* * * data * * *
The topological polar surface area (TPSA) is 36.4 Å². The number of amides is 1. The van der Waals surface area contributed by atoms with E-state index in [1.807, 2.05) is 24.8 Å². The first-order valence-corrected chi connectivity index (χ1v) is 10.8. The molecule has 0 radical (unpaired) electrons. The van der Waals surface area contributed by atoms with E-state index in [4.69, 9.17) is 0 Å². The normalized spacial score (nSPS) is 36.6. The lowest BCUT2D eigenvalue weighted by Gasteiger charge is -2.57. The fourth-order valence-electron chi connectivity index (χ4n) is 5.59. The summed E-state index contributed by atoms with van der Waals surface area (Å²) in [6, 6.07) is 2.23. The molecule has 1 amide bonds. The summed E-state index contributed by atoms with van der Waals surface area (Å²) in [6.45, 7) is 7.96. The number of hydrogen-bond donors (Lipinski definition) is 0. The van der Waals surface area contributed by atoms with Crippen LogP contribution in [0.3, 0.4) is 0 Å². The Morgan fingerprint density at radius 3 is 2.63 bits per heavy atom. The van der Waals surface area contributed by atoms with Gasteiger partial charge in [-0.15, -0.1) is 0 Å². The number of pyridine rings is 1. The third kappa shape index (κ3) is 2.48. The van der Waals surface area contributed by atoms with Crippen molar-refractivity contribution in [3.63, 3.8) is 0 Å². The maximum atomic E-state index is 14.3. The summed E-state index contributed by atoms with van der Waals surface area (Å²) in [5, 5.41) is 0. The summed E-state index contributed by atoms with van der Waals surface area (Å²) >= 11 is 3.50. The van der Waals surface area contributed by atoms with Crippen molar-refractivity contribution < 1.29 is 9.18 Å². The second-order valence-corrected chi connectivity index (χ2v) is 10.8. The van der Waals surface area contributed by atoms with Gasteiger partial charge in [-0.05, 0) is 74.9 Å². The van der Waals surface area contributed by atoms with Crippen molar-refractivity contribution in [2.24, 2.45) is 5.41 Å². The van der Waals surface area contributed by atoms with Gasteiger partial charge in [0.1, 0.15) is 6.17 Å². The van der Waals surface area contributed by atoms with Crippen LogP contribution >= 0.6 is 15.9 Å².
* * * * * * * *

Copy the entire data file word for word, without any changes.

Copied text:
The topological polar surface area (TPSA) is 36.4 Å². The number of amides is 1. The van der Waals surface area contributed by atoms with E-state index in [1.807, 2.05) is 24.8 Å². The first-order valence-corrected chi connectivity index (χ1v) is 10.8. The molecule has 0 radical (unpaired) electrons. The van der Waals surface area contributed by atoms with E-state index in [4.69, 9.17) is 0 Å². The normalized spacial score (nSPS) is 36.6. The lowest BCUT2D eigenvalue weighted by Gasteiger charge is -2.57. The fourth-order valence-electron chi connectivity index (χ4n) is 5.59. The summed E-state index contributed by atoms with van der Waals surface area (Å²) in [6, 6.07) is 2.23. The molecule has 1 amide bonds. The summed E-state index contributed by atoms with van der Waals surface area (Å²) in [6.45, 7) is 7.96. The number of hydrogen-bond donors (Lipinski definition) is 0. The van der Waals surface area contributed by atoms with Crippen LogP contribution in [0.3, 0.4) is 0 Å². The Morgan fingerprint density at radius 3 is 2.63 bits per heavy atom. The van der Waals surface area contributed by atoms with Gasteiger partial charge in [-0.15, -0.1) is 0 Å². The number of pyridine rings is 1. The third kappa shape index (κ3) is 2.48. The van der Waals surface area contributed by atoms with Crippen molar-refractivity contribution in [3.63, 3.8) is 0 Å². The maximum atomic E-state index is 14.3. The summed E-state index contributed by atoms with van der Waals surface area (Å²) in [5, 5.41) is 0. The summed E-state index contributed by atoms with van der Waals surface area (Å²) >= 11 is 3.50. The van der Waals surface area contributed by atoms with Crippen molar-refractivity contribution < 1.29 is 9.18 Å². The second-order valence-corrected chi connectivity index (χ2v) is 10.8. The van der Waals surface area contributed by atoms with Gasteiger partial charge in [-0.05, 0) is 74.9 Å². The van der Waals surface area contributed by atoms with Crippen molar-refractivity contribution in [2.24, 2.45) is 5.41 Å². The van der Waals surface area contributed by atoms with Gasteiger partial charge in [0.1, 0.15) is 6.17 Å². The van der Waals surface area contributed by atoms with Crippen LogP contribution >= 0.6 is 15.9 Å².